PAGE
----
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Alliston author to release new mystery novel Nov. 10

October 16, 2020   ·   0 Comments

Alliston-based mystery writer Judy Penz Sheluk is releasing her third and final book of the Glass Dolphin Mystery series, “Where There’s a Will,” on November 10.

The mystery novel is about a feud over an estate sale that’s exacerbated when issues arise with the beneficiaries, as a hidden will is found inside the house, and with it, a decades-old secret.

Sheluk described the book as more of a cozy “Murder, She Wrote” type of mystery instead of an overly suspenseful cold case that needs cracking.

“Ironically, that is the only book I’ve written that doesn’t have any murder in it. There’s a mystery but there’s no murder,” she said.

Sheluk toldTthe Times the trilogy isn’t nearly as popular as her Marketville Mystery series, but it was important to wrap it up for readers who enjoyed the first two books, “Hangman’s Noose” and “Hole in One.”

Where There’s a Will is being released on Amazon, Kindle, Audible and Kobo, which are the platforms where readers can also find her five other novels.

Looking ahead, Sheluk has started her next book, called “Before There Were Skeletons,” which is a prequel to “Skeletons in the Attic,” her most popular title that is responsible for her becoming an Amazon International Bestselling Mystery Author.

“It continues to sell really well and the other books in the series do well, but that particular book, when it came out, it was number one on Amazon for 30 days in the Mystery & Suspense category, so that’s huge,” she said.

“Every now and then it will go back into the top 100 on a list, it doesn’t stay – the book’s four years old now but every now and again it will just get like a resurgence.”

Sheluk hopes for a similar level of success with the book’s prequel, which takes place in 1976, while all her other books are set in present day.

Even though her books involve murder and mystery there’s no overt violence or graphic scenes. Sheluk told the Times she tries to keep the writing PG.

“There’s the odd swear word, but nothing where people read it and then can’t go to bed at night,” she explained.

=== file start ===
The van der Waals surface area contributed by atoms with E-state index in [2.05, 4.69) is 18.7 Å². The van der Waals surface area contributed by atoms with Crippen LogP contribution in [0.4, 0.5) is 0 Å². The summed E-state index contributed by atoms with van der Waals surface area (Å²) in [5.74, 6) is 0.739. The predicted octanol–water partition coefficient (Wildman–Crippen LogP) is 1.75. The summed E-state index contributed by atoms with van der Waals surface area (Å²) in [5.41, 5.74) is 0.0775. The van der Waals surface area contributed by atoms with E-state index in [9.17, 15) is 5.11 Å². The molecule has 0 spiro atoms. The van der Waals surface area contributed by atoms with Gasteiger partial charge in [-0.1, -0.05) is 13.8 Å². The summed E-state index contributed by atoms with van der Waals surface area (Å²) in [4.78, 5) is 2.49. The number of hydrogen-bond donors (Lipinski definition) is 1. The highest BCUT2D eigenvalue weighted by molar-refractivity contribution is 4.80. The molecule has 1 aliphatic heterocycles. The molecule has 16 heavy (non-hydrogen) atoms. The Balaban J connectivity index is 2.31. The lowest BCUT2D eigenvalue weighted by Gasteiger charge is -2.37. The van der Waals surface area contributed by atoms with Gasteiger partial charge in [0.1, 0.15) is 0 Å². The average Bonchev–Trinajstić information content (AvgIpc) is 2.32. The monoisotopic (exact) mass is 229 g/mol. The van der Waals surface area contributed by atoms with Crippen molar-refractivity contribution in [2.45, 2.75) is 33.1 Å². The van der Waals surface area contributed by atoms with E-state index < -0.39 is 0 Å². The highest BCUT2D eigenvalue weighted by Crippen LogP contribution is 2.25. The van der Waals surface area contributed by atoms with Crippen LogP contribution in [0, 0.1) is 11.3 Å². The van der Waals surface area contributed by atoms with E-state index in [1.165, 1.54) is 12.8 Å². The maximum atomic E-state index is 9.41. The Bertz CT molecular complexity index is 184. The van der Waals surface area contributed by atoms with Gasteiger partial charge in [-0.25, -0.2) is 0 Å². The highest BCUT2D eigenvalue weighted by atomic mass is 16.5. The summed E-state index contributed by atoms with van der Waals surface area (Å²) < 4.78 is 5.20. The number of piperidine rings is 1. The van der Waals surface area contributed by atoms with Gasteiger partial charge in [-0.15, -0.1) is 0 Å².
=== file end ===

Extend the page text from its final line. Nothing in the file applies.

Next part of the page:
Apart from writing several mystery novels, Sheluk also ran her own publishing imprint, the Superior Shores Press, since 2018, after the first two publishers she worked with went under.

To give the Superior Shores Press legitimacy, without taking on other authors for full novels due to the time and work commitments involved, Sheluk began working on anthologies.

Sheluk loves reading short stories and her first publication credit was a short mystery story, which led to her affinity for the project.

The first anthology, “The Best Laid Plans: 21 Stories of Mystery and Suspense” was released in June of last year, garnering 70 submissions from different authors in the process. The title went on to be nominated for a Derringer award, which is prestigious in the mystery writing community.

“It was pretty exciting, the Derringer nod is huge because they get so many submissions,” Sheluk said.

“It didn’t win, but the guy who won sort of wins everything – he’s like the Meryl Streep of short stories,” she laughed.

Best Laid Plans has also been long-listed as an entire collection for the Killer Nashville Silver Falchion Readers’ Choice Award.

This past June, Sheluk released her second anthology, “Heartbreaks and Half-Truths: 22 Stories of Mystery,” which saw 106 submissions from authors around the world including Germany, France, England and Australia.

For her next anthology, “Moonlight and Misadventure,” the call for submissions started October 1 and will continue until January 15, 2021, or when 100 submissions are reached, so it can be published in June of next year.

COVID-19 has had a large impact on Sheluk’s work as all of her writing conferences were cancelled and local events such as the Beeton Honey and Garden Festival or Alliston Potato Festival were cancelled.

“The pandemic has had a tremendous impact on me, absolutely,” she said. “I miss going out and meeting people.”

As well, it’s harder to find motivation when it’s impossible to physically interact, she said.

“Going out, meeting people and doing stuff inspires your creativity, but when you’re always by yourself in a room, you start losing that connection,” Sheluk told The Times. “I actually found that my writing has gotten less rather than more and other authors I’ve talk to feel the same way.”

“We need human interaction to get inspired and when we never see a human being it’s hard,” she added.

Sheluk said many of the annual writing conferences’ she attends in the U.S are already being cancelled for next year, but her fingers are crossed that events will resume and she can get back out into the community sometime in 2021.

By Sam Odrowski
Local Journalism Initiative Reporter



         


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